If you have concerns about using boiled eggs, consider replacing them with plastic or chocolate eggs that you can buy at the supermarket. Hide toys and treats inside for a surprise.
It is a much-loved Easter tradition to colour and create unique Easter egg designs. To avoid bacteria going into the mouth, ensure that everyone washes their hands before and after touching the eggs.
Eggs that have cracked during cooking or while preparing are an easy target for bacteria. It is best to avoid colouring and eating those. Use only food-grade dyes/paints or use organic colour styles using grape juice, tea, beetroot, blueberries, turmeric to make your dye.
Choking Hazards and Allergies
If you decide on using plastic eggs, check their contents and avoid filling them with any possible choking hazards. Safe Easter ideas for young children include toy cars, hair accessories, chalk, and of course, treats. Do not forget to add fruit snacks, sweets, chocolate, and cereal. Children, especially those below five years, should be under supervision when playing eating sweets. For toddlers, do not give them candies and jellybeans.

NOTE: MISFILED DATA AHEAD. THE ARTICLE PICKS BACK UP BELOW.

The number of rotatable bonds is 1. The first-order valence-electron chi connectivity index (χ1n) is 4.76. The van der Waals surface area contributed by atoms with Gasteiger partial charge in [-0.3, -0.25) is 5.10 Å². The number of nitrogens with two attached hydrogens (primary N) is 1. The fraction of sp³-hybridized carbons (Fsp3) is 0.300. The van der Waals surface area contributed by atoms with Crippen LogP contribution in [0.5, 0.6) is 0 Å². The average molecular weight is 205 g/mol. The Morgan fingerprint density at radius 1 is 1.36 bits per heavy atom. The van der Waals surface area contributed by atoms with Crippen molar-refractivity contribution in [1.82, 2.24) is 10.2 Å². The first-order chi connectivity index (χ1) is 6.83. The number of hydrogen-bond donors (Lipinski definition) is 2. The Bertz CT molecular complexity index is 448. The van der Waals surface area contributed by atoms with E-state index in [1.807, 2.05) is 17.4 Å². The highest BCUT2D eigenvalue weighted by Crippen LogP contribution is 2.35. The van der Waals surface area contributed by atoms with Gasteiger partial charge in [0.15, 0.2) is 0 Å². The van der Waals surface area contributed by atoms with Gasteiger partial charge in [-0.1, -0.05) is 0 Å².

For allergies, ask parents or anyone attending the Easter egg hunt if they have food allergies. It is easier to do that to avoid anaphylaxis and allergic reaction.
It is easier to get careless when you are caught up celebrating and having a good time with your family and friends. To avoid fire burning up your home, avoid using charcoal and gasoline-fuelled devices indoors. Never leave any source unattended that can result in fires.
If you are planning to decorate, start by cleaning and inspecting all your tools and equipment. Once you locate all the parts, you can assemble them yourself or with the help of others.
Never use accessories, cords, lighting sources, and other equipment that are old and damaged. Do not overload the electrical outlets and cables, and all-out electronics should be plugged in a ground fault circuit interrupter (GFI). It serves as extra protection for electrical problems.
When choosing Easter decorations, always opt for items with non-flammable materials.
Never block exit ways, and do not leave fire or heat sources unattended.
Before hiding the Easter eggs, walk through the surrounding area and remove hazardous items like sharp garden tools, hoses, and chemicals. If you have small children in your household, create boundaries to keep them from wandering too far. Hide the eggs in areas that are safe and away from hazards, such as wild animals, lawn chemicals, and other hazardous items.
If you are worried about everyone’s safety, consider playing alternative Easter games. Organise a hide and seek, an Easter egg spoon race, pin the tail on the Easter bunny, and a safer Easter egg hunt.
Both children and adults look forward to Easter activities every spring. By following these Easter safety tips, you can host a fun, safe, and memorable Easter Sunday for you and your loved ones.
Happy Easter! 🥚🐇